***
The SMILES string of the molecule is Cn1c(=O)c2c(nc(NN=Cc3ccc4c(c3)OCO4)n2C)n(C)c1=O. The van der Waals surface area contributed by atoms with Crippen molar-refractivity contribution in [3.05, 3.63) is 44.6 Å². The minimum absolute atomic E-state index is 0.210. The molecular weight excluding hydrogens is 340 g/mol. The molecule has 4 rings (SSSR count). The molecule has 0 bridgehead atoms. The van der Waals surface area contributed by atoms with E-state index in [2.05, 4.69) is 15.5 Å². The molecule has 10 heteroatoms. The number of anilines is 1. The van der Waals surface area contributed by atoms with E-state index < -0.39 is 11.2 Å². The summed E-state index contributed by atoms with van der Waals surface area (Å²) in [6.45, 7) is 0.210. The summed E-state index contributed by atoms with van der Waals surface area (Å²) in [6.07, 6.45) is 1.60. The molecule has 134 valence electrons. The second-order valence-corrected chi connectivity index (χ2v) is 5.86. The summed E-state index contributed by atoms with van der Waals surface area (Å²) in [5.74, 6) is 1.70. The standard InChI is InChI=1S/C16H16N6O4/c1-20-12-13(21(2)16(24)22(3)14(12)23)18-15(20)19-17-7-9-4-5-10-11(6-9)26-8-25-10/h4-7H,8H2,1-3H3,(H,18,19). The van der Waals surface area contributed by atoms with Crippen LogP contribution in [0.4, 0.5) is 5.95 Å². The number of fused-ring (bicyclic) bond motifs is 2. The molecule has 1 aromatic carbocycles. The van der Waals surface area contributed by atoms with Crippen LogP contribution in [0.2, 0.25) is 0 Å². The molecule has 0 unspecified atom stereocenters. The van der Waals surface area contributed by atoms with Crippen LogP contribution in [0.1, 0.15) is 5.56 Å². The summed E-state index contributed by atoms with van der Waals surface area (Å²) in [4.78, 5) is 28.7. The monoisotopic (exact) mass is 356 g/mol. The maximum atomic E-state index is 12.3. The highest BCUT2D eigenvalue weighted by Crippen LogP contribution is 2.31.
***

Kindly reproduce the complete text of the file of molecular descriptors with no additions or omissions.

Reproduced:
The SMILES string of the molecule is Cn1c(=O)c2c(nc(NN=Cc3ccc4c(c3)OCO4)n2C)n(C)c1=O. The van der Waals surface area contributed by atoms with Crippen molar-refractivity contribution in [3.05, 3.63) is 44.6 Å². The minimum absolute atomic E-state index is 0.210. The molecular weight excluding hydrogens is 340 g/mol. The molecule has 4 rings (SSSR count). The molecule has 0 bridgehead atoms. The van der Waals surface area contributed by atoms with E-state index in [2.05, 4.69) is 15.5 Å². The molecule has 10 heteroatoms. The number of anilines is 1. The van der Waals surface area contributed by atoms with E-state index < -0.39 is 11.2 Å². The summed E-state index contributed by atoms with van der Waals surface area (Å²) in [6.45, 7) is 0.210. The summed E-state index contributed by atoms with van der Waals surface area (Å²) in [6.07, 6.45) is 1.60. The molecule has 134 valence electrons. The second-order valence-corrected chi connectivity index (χ2v) is 5.86. The summed E-state index contributed by atoms with van der Waals surface area (Å²) in [5.74, 6) is 1.70. The standard InChI is InChI=1S/C16H16N6O4/c1-20-12-13(21(2)16(24)22(3)14(12)23)18-15(20)19-17-7-9-4-5-10-11(6-9)26-8-25-10/h4-7H,8H2,1-3H3,(H,18,19). The van der Waals surface area contributed by atoms with Crippen LogP contribution in [0.4, 0.5) is 5.95 Å². The number of fused-ring (bicyclic) bond motifs is 2. The molecule has 1 aromatic carbocycles. The van der Waals surface area contributed by atoms with Crippen LogP contribution in [0.2, 0.25) is 0 Å². The molecule has 0 unspecified atom stereocenters. The van der Waals surface area contributed by atoms with Crippen LogP contribution in [0.1, 0.15) is 5.56 Å². The summed E-state index contributed by atoms with van der Waals surface area (Å²) in [4.78, 5) is 28.7. The monoisotopic (exact) mass is 356 g/mol. The maximum atomic E-state index is 12.3. The highest BCUT2D eigenvalue weighted by Crippen LogP contribution is 2.31.